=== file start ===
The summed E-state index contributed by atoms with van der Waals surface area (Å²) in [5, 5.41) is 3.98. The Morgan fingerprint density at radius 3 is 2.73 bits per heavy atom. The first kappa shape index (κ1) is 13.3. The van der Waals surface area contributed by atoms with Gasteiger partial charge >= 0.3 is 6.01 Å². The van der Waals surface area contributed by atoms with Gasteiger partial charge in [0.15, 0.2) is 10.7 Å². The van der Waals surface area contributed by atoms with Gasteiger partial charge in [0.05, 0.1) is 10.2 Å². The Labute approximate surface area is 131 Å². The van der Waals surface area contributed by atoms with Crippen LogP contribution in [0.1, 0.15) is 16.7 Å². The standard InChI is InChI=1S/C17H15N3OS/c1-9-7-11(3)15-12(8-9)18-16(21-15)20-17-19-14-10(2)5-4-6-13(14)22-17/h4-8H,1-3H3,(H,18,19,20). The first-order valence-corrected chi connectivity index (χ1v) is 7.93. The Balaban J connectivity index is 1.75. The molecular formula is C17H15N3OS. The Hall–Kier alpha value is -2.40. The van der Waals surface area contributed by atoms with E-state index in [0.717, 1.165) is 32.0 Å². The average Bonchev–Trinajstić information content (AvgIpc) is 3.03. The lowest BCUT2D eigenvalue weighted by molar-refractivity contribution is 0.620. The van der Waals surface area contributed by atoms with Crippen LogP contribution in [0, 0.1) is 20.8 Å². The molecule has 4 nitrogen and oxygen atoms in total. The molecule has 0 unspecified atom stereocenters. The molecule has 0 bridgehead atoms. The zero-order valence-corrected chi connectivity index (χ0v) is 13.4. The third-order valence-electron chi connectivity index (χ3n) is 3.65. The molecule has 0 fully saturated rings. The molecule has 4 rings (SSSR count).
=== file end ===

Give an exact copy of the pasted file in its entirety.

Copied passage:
The summed E-state index contributed by atoms with van der Waals surface area (Å²) in [5, 5.41) is 3.98. The Morgan fingerprint density at radius 3 is 2.73 bits per heavy atom. The first kappa shape index (κ1) is 13.3. The van der Waals surface area contributed by atoms with Gasteiger partial charge >= 0.3 is 6.01 Å². The van der Waals surface area contributed by atoms with Gasteiger partial charge in [0.15, 0.2) is 10.7 Å². The van der Waals surface area contributed by atoms with Gasteiger partial charge in [0.05, 0.1) is 10.2 Å². The Labute approximate surface area is 131 Å². The van der Waals surface area contributed by atoms with Crippen LogP contribution in [0.1, 0.15) is 16.7 Å². The standard InChI is InChI=1S/C17H15N3OS/c1-9-7-11(3)15-12(8-9)18-16(21-15)20-17-19-14-10(2)5-4-6-13(14)22-17/h4-8H,1-3H3,(H,18,19,20). The first-order valence-corrected chi connectivity index (χ1v) is 7.93. The Balaban J connectivity index is 1.75. The molecular formula is C17H15N3OS. The Hall–Kier alpha value is -2.40. The van der Waals surface area contributed by atoms with E-state index in [0.717, 1.165) is 32.0 Å². The average Bonchev–Trinajstić information content (AvgIpc) is 3.03. The lowest BCUT2D eigenvalue weighted by molar-refractivity contribution is 0.620. The van der Waals surface area contributed by atoms with Crippen LogP contribution in [0, 0.1) is 20.8 Å². The molecule has 4 nitrogen and oxygen atoms in total. The molecule has 0 unspecified atom stereocenters. The molecule has 0 bridgehead atoms. The zero-order valence-corrected chi connectivity index (χ0v) is 13.4. The third-order valence-electron chi connectivity index (χ3n) is 3.65. The molecule has 0 fully saturated rings. The molecule has 4 rings (SSSR count).